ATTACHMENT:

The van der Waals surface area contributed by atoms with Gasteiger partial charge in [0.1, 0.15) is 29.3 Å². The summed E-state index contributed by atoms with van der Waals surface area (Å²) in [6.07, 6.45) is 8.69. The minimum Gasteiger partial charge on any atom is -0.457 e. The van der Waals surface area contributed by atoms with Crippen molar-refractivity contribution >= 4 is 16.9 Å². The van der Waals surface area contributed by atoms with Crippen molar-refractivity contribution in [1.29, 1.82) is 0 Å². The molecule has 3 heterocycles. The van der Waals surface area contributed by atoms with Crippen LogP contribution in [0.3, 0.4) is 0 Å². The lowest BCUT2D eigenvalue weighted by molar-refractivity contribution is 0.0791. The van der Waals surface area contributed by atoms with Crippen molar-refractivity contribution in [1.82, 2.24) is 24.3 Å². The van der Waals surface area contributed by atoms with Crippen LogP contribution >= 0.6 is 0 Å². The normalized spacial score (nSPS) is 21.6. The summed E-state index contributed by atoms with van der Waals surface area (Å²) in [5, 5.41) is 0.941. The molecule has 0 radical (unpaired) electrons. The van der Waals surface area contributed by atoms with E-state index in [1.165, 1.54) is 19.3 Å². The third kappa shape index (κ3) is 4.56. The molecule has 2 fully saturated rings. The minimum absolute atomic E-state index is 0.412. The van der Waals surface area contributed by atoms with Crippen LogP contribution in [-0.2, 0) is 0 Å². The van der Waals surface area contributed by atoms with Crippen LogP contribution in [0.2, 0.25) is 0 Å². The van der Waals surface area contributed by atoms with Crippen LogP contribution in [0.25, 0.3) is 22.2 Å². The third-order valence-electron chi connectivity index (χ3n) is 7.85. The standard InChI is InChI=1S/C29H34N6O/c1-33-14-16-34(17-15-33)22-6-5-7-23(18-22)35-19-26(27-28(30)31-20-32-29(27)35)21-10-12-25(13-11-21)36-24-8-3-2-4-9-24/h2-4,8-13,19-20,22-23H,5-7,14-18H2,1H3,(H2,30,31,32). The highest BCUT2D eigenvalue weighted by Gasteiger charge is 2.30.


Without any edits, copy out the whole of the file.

The van der Waals surface area contributed by atoms with Gasteiger partial charge in [0.1, 0.15) is 29.3 Å². The summed E-state index contributed by atoms with van der Waals surface area (Å²) in [6.07, 6.45) is 8.69. The minimum Gasteiger partial charge on any atom is -0.457 e. The van der Waals surface area contributed by atoms with Crippen molar-refractivity contribution >= 4 is 16.9 Å². The van der Waals surface area contributed by atoms with Crippen molar-refractivity contribution in [1.29, 1.82) is 0 Å². The molecule has 3 heterocycles. The van der Waals surface area contributed by atoms with Crippen LogP contribution in [0.3, 0.4) is 0 Å². The lowest BCUT2D eigenvalue weighted by molar-refractivity contribution is 0.0791. The van der Waals surface area contributed by atoms with Crippen molar-refractivity contribution in [1.82, 2.24) is 24.3 Å². The van der Waals surface area contributed by atoms with Crippen LogP contribution >= 0.6 is 0 Å². The normalized spacial score (nSPS) is 21.6. The summed E-state index contributed by atoms with van der Waals surface area (Å²) in [5, 5.41) is 0.941. The molecule has 0 radical (unpaired) electrons. The van der Waals surface area contributed by atoms with E-state index in [1.165, 1.54) is 19.3 Å². The third kappa shape index (κ3) is 4.56. The molecule has 2 fully saturated rings. The minimum absolute atomic E-state index is 0.412. The van der Waals surface area contributed by atoms with Crippen LogP contribution in [-0.2, 0) is 0 Å². The van der Waals surface area contributed by atoms with Crippen LogP contribution in [0.2, 0.25) is 0 Å². The van der Waals surface area contributed by atoms with Crippen LogP contribution in [0.25, 0.3) is 22.2 Å². The third-order valence-electron chi connectivity index (χ3n) is 7.85. The standard InChI is InChI=1S/C29H34N6O/c1-33-14-16-34(17-15-33)22-6-5-7-23(18-22)35-19-26(27-28(30)31-20-32-29(27)35)21-10-12-25(13-11-21)36-24-8-3-2-4-9-24/h2-4,8-13,19-20,22-23H,5-7,14-18H2,1H3,(H2,30,31,32). The highest BCUT2D eigenvalue weighted by Gasteiger charge is 2.30.